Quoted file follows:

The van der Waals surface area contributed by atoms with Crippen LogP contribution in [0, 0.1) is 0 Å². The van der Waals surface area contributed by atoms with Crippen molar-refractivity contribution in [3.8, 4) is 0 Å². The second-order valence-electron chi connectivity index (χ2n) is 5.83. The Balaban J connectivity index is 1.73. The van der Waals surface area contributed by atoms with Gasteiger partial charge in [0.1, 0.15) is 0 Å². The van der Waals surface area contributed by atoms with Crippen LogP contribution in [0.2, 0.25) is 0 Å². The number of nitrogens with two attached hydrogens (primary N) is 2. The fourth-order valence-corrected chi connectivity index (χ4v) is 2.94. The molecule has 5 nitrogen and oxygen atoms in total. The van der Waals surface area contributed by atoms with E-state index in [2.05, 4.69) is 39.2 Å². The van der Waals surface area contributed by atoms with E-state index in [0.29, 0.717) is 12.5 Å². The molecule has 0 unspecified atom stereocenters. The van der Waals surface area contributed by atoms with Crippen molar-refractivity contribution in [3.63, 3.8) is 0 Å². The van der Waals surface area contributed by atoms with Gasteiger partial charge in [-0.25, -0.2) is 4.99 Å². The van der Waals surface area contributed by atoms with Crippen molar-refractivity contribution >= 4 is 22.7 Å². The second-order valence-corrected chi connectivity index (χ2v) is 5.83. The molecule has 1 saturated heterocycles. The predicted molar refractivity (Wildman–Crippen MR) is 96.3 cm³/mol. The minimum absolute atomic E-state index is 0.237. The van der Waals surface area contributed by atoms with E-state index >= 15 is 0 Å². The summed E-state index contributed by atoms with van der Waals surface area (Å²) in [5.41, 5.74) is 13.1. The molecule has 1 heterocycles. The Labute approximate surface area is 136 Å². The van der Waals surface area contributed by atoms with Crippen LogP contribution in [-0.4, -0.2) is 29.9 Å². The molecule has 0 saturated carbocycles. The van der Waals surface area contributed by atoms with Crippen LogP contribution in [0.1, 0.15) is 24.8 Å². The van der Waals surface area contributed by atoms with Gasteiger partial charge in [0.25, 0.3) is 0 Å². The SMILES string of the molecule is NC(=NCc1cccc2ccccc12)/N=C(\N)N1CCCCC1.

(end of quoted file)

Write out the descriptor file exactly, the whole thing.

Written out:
The van der Waals surface area contributed by atoms with Crippen LogP contribution in [0, 0.1) is 0 Å². The van der Waals surface area contributed by atoms with Crippen molar-refractivity contribution in [3.8, 4) is 0 Å². The second-order valence-electron chi connectivity index (χ2n) is 5.83. The Balaban J connectivity index is 1.73. The van der Waals surface area contributed by atoms with Gasteiger partial charge in [0.1, 0.15) is 0 Å². The van der Waals surface area contributed by atoms with Crippen LogP contribution in [0.2, 0.25) is 0 Å². The number of nitrogens with two attached hydrogens (primary N) is 2. The fourth-order valence-corrected chi connectivity index (χ4v) is 2.94. The molecule has 5 nitrogen and oxygen atoms in total. The van der Waals surface area contributed by atoms with E-state index in [2.05, 4.69) is 39.2 Å². The van der Waals surface area contributed by atoms with E-state index in [0.29, 0.717) is 12.5 Å². The molecule has 0 unspecified atom stereocenters. The van der Waals surface area contributed by atoms with Crippen molar-refractivity contribution in [3.63, 3.8) is 0 Å². The van der Waals surface area contributed by atoms with Gasteiger partial charge in [-0.25, -0.2) is 4.99 Å². The van der Waals surface area contributed by atoms with Crippen molar-refractivity contribution >= 4 is 22.7 Å². The second-order valence-corrected chi connectivity index (χ2v) is 5.83. The molecule has 1 saturated heterocycles. The predicted molar refractivity (Wildman–Crippen MR) is 96.3 cm³/mol. The minimum absolute atomic E-state index is 0.237. The van der Waals surface area contributed by atoms with E-state index >= 15 is 0 Å². The summed E-state index contributed by atoms with van der Waals surface area (Å²) in [5.41, 5.74) is 13.1. The molecule has 1 heterocycles. The Labute approximate surface area is 136 Å². The van der Waals surface area contributed by atoms with Crippen LogP contribution in [-0.4, -0.2) is 29.9 Å². The molecule has 0 saturated carbocycles. The van der Waals surface area contributed by atoms with Crippen LogP contribution in [0.1, 0.15) is 24.8 Å². The van der Waals surface area contributed by atoms with Gasteiger partial charge in [0.25, 0.3) is 0 Å². The SMILES string of the molecule is NC(=NCc1cccc2ccccc12)/N=C(\N)N1CCCCC1.